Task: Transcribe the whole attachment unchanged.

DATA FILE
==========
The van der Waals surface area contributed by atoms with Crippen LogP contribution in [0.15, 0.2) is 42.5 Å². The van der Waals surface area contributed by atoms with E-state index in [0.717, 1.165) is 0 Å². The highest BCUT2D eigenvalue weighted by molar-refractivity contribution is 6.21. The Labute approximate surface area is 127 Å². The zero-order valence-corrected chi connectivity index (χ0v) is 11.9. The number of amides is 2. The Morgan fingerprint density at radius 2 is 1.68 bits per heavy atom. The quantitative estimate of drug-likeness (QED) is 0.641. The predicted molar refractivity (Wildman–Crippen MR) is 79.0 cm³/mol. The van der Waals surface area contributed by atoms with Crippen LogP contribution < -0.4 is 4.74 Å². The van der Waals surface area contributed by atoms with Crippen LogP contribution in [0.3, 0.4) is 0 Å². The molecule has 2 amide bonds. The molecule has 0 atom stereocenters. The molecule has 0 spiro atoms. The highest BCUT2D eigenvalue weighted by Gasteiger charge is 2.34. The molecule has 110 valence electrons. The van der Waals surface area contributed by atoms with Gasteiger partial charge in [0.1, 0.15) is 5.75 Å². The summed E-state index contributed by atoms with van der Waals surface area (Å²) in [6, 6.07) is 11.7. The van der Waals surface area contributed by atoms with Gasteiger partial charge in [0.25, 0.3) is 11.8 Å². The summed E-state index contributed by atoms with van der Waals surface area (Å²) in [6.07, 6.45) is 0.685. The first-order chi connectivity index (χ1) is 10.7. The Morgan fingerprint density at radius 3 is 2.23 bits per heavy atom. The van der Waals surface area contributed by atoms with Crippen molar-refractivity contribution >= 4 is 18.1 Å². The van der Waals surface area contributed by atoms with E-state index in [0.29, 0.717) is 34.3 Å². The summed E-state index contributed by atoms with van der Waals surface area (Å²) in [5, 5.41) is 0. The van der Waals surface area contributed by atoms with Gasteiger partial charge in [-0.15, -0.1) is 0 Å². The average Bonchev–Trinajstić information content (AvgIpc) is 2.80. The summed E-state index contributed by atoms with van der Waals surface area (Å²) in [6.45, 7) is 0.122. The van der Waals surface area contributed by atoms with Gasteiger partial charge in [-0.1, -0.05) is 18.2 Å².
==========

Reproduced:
The van der Waals surface area contributed by atoms with Crippen LogP contribution in [0.15, 0.2) is 42.5 Å². The van der Waals surface area contributed by atoms with E-state index in [0.717, 1.165) is 0 Å². The highest BCUT2D eigenvalue weighted by molar-refractivity contribution is 6.21. The Labute approximate surface area is 127 Å². The zero-order valence-corrected chi connectivity index (χ0v) is 11.9. The number of amides is 2. The Morgan fingerprint density at radius 2 is 1.68 bits per heavy atom. The quantitative estimate of drug-likeness (QED) is 0.641. The predicted molar refractivity (Wildman–Crippen MR) is 79.0 cm³/mol. The van der Waals surface area contributed by atoms with Crippen LogP contribution < -0.4 is 4.74 Å². The van der Waals surface area contributed by atoms with Crippen LogP contribution in [0.3, 0.4) is 0 Å². The molecule has 2 amide bonds. The molecule has 0 atom stereocenters. The molecule has 0 spiro atoms. The highest BCUT2D eigenvalue weighted by Gasteiger charge is 2.34. The molecule has 110 valence electrons. The van der Waals surface area contributed by atoms with Gasteiger partial charge in [0.1, 0.15) is 5.75 Å². The summed E-state index contributed by atoms with van der Waals surface area (Å²) in [6, 6.07) is 11.7. The van der Waals surface area contributed by atoms with Gasteiger partial charge in [0.25, 0.3) is 11.8 Å². The summed E-state index contributed by atoms with van der Waals surface area (Å²) in [6.07, 6.45) is 0.685. The first-order chi connectivity index (χ1) is 10.7. The Morgan fingerprint density at radius 3 is 2.23 bits per heavy atom. The van der Waals surface area contributed by atoms with Crippen molar-refractivity contribution >= 4 is 18.1 Å². The van der Waals surface area contributed by atoms with E-state index in [0.29, 0.717) is 34.3 Å². The summed E-state index contributed by atoms with van der Waals surface area (Å²) in [5, 5.41) is 0. The van der Waals surface area contributed by atoms with Gasteiger partial charge in [-0.15, -0.1) is 0 Å². The average Bonchev–Trinajstić information content (AvgIpc) is 2.80. The summed E-state index contributed by atoms with van der Waals surface area (Å²) in [6.45, 7) is 0.122. The van der Waals surface area contributed by atoms with Gasteiger partial charge in [-0.1, -0.05) is 18.2 Å².